The burden of proof (that an item endangers the safety of the aircraft) is on the side of the people who want to ban something. Unless it can be proven to be a safety risk, it should be legal to carry pretty much anything a person likes on board.

Regards

Ikarus


User currently offlineGreasespot From Canada, joined Apr 2004, 3076 posts, RR: 21
Reply 7, posted (9 years 10 months 2 weeks 4 days 2 hours ago) and read 3612 times:

As long as your shoes do not explode when lit a fire set by a lighter can be extinguished by a fire extinguisher.

GS



Sometimes all you can do is look them in the eye and ask " how much did your mom drink when she was pregnant with you?"
User currently offlineBwaflyer From United Kingdom, joined Jun 2004, 689 posts, RR: 0
Reply 8, posted (9 years 10 months 2 weeks 4 days 2 hours ago) and read 3606 times:

To that end, why do we still have glasses, or metal forks on board? A lot of the security is for show - politicians showing the public they are doing something. As a crew member, we have had to remove small scissors from our personal first aid kits that we carry with us, but then have access to scissors (and hypodermics) on the aircraft as well as crash axes etc! At the end of the day, there is a lot onboard an aircraft legally that will do a lot of damage. A pity that the insane actions of a tiny minority affect us all.

User currently offlineCraigy From United Kingdom, joined Jun 2001, 1118 posts, RR: 0
Reply 9, posted (9 years 10 months 2 weeks 4 days 2 hours ago) and read 3576 times:

I thought it was the other way round.

Lighters and matches are allowed in the hand luggage and not in the hold luggage. A faulty lighter can do a lot more harm setting light to your suitcase contents, triggering the smoke detectors and causing the plane to divert because of a baggage hold fire.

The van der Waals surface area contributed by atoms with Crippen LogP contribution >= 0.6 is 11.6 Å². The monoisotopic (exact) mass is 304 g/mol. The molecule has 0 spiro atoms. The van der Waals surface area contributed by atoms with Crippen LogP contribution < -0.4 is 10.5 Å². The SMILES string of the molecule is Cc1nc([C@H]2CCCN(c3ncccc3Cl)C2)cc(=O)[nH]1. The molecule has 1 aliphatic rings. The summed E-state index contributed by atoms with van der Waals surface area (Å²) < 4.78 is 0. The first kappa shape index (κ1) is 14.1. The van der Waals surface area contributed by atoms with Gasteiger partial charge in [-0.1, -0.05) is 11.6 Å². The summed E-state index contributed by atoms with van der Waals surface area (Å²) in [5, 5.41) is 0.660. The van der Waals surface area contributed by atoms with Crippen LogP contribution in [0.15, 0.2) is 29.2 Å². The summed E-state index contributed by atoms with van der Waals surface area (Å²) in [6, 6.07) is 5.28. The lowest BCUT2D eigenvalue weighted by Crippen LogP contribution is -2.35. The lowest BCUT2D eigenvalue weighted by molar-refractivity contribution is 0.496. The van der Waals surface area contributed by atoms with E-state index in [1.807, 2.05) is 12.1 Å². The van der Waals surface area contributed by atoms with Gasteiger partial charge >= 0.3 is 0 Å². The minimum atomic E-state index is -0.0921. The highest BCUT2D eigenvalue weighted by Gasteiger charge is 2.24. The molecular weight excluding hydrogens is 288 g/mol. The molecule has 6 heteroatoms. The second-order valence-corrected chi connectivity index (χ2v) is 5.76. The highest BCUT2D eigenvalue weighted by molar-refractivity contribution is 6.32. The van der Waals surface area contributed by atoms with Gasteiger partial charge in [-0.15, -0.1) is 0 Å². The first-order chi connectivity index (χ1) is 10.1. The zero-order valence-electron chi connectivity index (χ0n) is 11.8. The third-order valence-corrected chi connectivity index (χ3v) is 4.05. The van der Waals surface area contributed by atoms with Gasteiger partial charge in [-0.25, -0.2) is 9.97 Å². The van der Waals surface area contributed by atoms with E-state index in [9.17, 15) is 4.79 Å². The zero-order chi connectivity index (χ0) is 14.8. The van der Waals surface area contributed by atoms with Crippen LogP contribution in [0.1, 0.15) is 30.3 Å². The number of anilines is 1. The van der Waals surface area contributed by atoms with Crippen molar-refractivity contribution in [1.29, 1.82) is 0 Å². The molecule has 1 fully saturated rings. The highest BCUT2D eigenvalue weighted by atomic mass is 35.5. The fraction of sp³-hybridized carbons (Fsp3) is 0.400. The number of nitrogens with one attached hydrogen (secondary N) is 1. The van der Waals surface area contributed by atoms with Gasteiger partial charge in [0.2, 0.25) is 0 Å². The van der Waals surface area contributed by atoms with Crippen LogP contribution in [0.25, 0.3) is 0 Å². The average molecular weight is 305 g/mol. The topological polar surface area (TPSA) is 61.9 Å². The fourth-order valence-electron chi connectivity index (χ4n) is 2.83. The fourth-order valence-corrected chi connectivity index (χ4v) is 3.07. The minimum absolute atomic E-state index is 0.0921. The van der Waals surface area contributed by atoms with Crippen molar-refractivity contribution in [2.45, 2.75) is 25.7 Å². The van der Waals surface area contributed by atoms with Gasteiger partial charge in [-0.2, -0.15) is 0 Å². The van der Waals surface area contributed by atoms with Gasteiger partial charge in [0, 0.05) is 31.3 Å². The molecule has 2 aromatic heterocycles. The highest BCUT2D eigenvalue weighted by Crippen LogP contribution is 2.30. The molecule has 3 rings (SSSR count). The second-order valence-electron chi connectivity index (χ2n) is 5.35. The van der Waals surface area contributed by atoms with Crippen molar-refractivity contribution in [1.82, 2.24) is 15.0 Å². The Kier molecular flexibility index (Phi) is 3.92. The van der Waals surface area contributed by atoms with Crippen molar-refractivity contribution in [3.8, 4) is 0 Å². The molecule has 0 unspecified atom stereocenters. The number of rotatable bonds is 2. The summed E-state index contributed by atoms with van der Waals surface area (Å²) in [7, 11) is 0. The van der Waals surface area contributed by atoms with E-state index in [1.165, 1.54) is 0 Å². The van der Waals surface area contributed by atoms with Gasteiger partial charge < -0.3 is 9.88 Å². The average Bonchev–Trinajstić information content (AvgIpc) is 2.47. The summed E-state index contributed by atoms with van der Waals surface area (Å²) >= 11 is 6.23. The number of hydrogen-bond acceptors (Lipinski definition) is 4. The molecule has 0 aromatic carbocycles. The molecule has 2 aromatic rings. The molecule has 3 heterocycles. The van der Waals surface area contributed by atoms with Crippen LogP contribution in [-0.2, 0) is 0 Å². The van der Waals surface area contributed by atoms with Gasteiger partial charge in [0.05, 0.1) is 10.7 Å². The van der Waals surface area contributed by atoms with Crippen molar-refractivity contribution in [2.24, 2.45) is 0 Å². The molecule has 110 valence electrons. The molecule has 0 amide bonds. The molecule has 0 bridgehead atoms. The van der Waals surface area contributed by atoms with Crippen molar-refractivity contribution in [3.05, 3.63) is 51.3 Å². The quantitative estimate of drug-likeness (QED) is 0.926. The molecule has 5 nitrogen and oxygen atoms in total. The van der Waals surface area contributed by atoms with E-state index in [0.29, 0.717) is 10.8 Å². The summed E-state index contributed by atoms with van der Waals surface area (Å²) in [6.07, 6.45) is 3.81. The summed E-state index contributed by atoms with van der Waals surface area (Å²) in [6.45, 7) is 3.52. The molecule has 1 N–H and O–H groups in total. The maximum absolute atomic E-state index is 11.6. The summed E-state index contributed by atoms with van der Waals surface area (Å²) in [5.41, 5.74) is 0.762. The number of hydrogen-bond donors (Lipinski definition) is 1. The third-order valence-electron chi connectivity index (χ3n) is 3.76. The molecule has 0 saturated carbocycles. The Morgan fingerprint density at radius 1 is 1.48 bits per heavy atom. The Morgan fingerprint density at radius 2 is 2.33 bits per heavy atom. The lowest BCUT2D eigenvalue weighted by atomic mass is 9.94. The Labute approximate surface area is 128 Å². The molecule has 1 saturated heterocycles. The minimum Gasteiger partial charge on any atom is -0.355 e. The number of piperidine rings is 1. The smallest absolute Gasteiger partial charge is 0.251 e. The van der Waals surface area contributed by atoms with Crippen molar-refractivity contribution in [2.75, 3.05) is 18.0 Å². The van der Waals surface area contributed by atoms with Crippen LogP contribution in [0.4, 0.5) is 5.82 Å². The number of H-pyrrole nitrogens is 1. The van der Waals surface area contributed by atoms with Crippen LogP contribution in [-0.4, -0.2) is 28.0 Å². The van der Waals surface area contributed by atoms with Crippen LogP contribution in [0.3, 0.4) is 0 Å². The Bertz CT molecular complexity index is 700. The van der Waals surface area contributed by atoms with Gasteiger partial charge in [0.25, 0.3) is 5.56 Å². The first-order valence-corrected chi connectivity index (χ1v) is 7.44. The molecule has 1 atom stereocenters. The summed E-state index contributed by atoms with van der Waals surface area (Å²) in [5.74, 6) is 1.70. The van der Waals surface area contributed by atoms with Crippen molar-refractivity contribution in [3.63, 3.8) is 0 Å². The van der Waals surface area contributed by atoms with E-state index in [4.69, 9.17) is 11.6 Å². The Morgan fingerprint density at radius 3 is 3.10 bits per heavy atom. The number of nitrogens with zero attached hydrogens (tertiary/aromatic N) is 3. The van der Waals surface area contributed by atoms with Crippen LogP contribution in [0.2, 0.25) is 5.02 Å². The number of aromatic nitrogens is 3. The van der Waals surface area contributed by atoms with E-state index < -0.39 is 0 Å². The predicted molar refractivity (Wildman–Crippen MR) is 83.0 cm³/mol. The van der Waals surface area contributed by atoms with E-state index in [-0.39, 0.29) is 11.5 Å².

I may be wrong, since I don't smoke, I don't pay much attention to the warnings about lighters etc..

Craig.


User currently offlineClrd2go From United States of America, joined Feb 2003, 1000 posts, RR: 0
Reply 10, posted (9 years 10 months 2 weeks 4 days 1 hour ago) and read 3558 times:

Twice when returning from The Bahamas I've had my later liberated from
me at the departure gate when pulled out of line.


Jim



What a long strange trip it's been
User currently offlineAndz From South Africa, joined Feb 2004, 8416 posts, RR: 11
Reply 11, posted (9 years 10 months 2 weeks 4 days 1 hour ago) and read 3552 times:
Support Airliners.net - become a First Class Member!

Lighters and matches are NOT allowed in your hand baggage, they are supposed to be carried on your person only, for the same reason, they can trigger a fire, which is more likely to be detected immediately in your pocket than in your carry on.


After Monday and Tuesday even the calendar says WTF...
User currently offlineNoUFO From Germany, joined Apr 2001, 7917 posts, RR: 12
Reply 12, posted (9 years 10 months 2 weeks 4 days 1 hour ago) and read 3541 times:

Ok guys, you are right. I take that back.


I support the right to arm bears
User currently offlineGreasespot From Canada, joined Apr 2004, 3076 posts, RR: 21
Reply 13, posted (9 years 10 months 2 weeks 3 days 23 hours ago) and read 3487 times:

umm for the record the lav fire on A/C was not caused by smoking. It was caused by a short circuiting lav flush motor...

GS



Sometimes all you can do is look them in the eye and ask " how much did your mom drink when she was pregnant with you?"
User currently offlineIkarus From United Kingdom, joined Jan 2001, 3524 posts, RR: 2
Reply 14, posted (9 years 10 months 2 weeks 3 days 22 hours ago) and read 3447 times:

Greasespot:

Thanks for that info. Can anyone else confirm this? I've been quoted that "smoking caused the fire" on that AC plane twice by now, by people trying to convince me that smoking poses a "threat to safety". I still doubt it, and increasingly suspect it's an urban legend created by militant anti-smokers...

So, where can I find out an official version? (www.airdisaster.com lists a fire in the lavatory, but no cause for the fire)